Ancient wisdom benefits modern health care
The rising tide of health information — from advertising, studies, statistics, media reports, personal advice and professional opinions — has reached flood level. As anyone who has experienced a real flood will tell you, the challenge is keeping your head above water and not getting swept away by rushing currents.
And it's not just the sheer quantity of information that's worrying, it's the questionable quality as well.
Drs. Jerome Groopman and Pamela Hartzband, co-authors of "Your Medical Mind," have seen the conflicting medical research, the sometimes dangerously misleading drug advertisements, the professional disagreement among physicians regarding tests, diagnoses and appropriate treatment, and in their book they ask the obvious question: "How do you know what is right for you?"
Experts and authority figures may not have the best answer to that question, they say, but there are ways to cut through the confusion and make wiser individual health care choices.
Think carefully about your choices before making them, for one thing. Don't back down from the decision-making process. Patients make clearer choices if they're aware of the biases and influences that obscure their thought.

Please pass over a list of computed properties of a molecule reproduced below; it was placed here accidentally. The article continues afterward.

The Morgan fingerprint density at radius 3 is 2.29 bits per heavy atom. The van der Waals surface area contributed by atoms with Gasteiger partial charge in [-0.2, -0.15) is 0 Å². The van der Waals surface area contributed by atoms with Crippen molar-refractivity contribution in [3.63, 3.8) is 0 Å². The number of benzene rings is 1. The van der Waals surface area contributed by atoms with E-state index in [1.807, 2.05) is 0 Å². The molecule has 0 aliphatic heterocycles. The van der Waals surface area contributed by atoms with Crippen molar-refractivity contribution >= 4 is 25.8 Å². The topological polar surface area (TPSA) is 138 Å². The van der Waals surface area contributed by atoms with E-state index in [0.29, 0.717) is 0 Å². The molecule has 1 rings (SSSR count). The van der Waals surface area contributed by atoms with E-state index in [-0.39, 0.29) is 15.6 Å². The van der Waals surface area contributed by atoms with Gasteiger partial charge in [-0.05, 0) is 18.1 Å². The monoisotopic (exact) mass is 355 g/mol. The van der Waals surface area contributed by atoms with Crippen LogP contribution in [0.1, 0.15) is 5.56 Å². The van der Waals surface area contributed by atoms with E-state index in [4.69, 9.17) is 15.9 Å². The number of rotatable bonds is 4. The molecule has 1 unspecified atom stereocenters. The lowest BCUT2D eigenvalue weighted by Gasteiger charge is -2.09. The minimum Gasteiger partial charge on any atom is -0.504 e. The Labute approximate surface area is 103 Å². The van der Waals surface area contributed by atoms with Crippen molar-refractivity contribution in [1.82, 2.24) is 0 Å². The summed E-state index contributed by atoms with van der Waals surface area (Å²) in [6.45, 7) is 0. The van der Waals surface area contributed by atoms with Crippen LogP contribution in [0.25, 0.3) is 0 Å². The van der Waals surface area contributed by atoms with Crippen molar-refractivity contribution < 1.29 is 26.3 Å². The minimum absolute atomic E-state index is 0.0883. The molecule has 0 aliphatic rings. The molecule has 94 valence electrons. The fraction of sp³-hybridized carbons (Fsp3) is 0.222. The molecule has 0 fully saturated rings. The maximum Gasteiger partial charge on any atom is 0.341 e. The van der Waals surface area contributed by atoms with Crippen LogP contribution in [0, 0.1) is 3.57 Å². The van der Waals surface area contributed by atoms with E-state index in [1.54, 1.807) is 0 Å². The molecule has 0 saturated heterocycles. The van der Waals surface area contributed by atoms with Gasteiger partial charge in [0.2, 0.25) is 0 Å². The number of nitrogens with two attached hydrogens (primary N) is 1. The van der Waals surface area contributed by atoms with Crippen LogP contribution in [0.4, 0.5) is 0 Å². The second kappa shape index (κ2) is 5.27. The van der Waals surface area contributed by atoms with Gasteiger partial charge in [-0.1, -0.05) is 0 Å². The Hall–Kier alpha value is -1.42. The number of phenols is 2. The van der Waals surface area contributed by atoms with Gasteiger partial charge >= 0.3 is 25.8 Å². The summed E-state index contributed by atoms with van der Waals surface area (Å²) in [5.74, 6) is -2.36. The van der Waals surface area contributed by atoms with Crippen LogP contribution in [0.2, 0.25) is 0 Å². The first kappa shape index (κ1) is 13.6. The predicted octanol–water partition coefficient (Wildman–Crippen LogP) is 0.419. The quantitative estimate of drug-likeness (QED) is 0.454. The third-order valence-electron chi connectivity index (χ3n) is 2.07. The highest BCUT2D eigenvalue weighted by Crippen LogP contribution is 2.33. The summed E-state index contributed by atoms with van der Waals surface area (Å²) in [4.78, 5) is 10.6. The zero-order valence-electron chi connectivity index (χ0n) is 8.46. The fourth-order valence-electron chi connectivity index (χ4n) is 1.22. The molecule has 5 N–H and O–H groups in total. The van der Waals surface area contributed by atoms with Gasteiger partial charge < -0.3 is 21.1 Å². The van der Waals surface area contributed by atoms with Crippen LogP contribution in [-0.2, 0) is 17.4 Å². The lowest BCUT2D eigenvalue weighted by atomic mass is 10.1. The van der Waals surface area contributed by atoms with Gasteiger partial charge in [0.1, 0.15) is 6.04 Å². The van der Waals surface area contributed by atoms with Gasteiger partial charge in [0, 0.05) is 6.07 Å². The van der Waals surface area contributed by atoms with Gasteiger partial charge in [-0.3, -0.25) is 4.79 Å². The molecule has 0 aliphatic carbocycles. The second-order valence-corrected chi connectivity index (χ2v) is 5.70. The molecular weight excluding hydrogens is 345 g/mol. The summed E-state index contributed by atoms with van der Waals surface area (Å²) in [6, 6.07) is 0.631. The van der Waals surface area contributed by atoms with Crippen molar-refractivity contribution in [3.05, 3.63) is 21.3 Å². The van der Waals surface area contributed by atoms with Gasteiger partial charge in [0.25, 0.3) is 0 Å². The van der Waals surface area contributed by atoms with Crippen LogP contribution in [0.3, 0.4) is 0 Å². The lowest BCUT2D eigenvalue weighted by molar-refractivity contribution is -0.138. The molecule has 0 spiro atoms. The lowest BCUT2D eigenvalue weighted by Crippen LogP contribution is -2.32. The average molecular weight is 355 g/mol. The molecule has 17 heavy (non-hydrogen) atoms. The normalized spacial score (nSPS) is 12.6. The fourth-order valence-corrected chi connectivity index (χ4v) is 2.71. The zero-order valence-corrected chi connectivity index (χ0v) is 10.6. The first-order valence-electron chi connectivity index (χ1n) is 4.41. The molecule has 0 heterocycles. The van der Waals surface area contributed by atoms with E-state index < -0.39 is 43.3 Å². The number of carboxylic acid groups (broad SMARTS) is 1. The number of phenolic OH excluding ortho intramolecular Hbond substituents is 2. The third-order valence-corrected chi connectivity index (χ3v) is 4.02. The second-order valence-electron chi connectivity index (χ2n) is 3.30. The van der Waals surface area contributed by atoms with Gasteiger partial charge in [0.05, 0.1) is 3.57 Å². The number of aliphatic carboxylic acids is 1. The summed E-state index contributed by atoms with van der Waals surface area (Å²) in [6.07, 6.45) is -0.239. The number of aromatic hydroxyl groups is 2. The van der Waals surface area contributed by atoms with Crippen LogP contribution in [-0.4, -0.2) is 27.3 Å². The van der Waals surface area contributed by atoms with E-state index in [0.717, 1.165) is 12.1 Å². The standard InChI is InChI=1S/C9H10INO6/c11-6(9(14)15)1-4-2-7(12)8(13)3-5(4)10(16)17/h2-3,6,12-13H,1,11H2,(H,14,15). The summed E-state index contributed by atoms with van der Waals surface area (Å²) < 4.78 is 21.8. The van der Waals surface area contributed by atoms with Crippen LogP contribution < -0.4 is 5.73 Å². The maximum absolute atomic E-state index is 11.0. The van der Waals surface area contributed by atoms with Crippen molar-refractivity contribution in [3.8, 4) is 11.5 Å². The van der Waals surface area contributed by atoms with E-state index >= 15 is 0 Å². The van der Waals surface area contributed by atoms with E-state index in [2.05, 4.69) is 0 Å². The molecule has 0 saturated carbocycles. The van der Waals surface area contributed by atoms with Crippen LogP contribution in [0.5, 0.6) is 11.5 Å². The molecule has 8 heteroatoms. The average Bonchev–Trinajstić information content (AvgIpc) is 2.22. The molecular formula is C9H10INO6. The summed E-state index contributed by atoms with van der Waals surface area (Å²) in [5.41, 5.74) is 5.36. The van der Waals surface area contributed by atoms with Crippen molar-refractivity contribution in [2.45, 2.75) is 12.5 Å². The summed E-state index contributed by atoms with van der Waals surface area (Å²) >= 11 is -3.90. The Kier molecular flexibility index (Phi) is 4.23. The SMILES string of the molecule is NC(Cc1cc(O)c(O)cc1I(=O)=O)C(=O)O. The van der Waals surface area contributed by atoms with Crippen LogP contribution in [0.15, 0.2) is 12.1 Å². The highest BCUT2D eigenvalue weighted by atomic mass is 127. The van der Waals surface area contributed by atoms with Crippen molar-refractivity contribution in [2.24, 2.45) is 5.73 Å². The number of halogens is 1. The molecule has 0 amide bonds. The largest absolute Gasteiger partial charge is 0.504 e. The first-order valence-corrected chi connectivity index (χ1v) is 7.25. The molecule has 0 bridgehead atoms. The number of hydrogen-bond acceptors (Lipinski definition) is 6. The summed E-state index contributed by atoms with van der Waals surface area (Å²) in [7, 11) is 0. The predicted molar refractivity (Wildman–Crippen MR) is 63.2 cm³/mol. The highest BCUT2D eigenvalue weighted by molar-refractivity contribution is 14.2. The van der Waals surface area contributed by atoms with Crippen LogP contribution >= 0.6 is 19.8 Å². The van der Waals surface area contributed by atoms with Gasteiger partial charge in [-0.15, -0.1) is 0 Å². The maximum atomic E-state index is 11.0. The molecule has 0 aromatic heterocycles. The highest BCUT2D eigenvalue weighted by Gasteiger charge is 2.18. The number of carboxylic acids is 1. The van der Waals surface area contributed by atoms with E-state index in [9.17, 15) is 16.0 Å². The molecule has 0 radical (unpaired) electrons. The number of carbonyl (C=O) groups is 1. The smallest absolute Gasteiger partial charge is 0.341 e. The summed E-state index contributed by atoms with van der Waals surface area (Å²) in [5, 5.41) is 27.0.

Some doctors, too, recognize that individual patients may not be best served by routinely applying the clinical model that guides physicians. The best choice for the patient may be for the doctor to do nothing. Dr. Danielle Ofri wrote in a New York Times piece that "while insurance companies won't reimburse for deliberation, and report cards pointedly penalize, it's interesting to consider that there are many patients who may have been saved by inertia."
Most people will tell you that doing nothing, physically, isn't exactly doing nothing. The body may be stationary while the mind is as active as ever. Someone's whole life can change for the better simply as a result of a burst of inspiration or a sudden change of attitude.
Those who make it a practice to set aside quiet time to connect spiritually — to pray, to watch for wisdom, to nurture compassion, to shut out distractions and fight off fears — describe the experience as quiet outwardly but freeing mentally. They feel an inner peace and often a renewal of energy from a divine source. They also talk about feeling healthier as they overcome limitations and anxieties and stop relating to the steady stream of at-risk scares that drug advertising sends their way.
It's empowering to discover how positively the body responds to a fearless mind — to a more spiritual state of consciousness. Even a majority of doctors in the U.S. recognize the benefits of spirituality in health. It's a completely natural way to improve health and well-being, and we all have the ability to exercise it right now.
Who knows, maybe the Psalmist who said "Be still and know that I am God" also learned the physical as well as mental benefit of having quiet time and space in which to feel the presence of the Divine. In any case, it's ancient wisdom that may be coming to our rescue in the surging waters of today's health care information.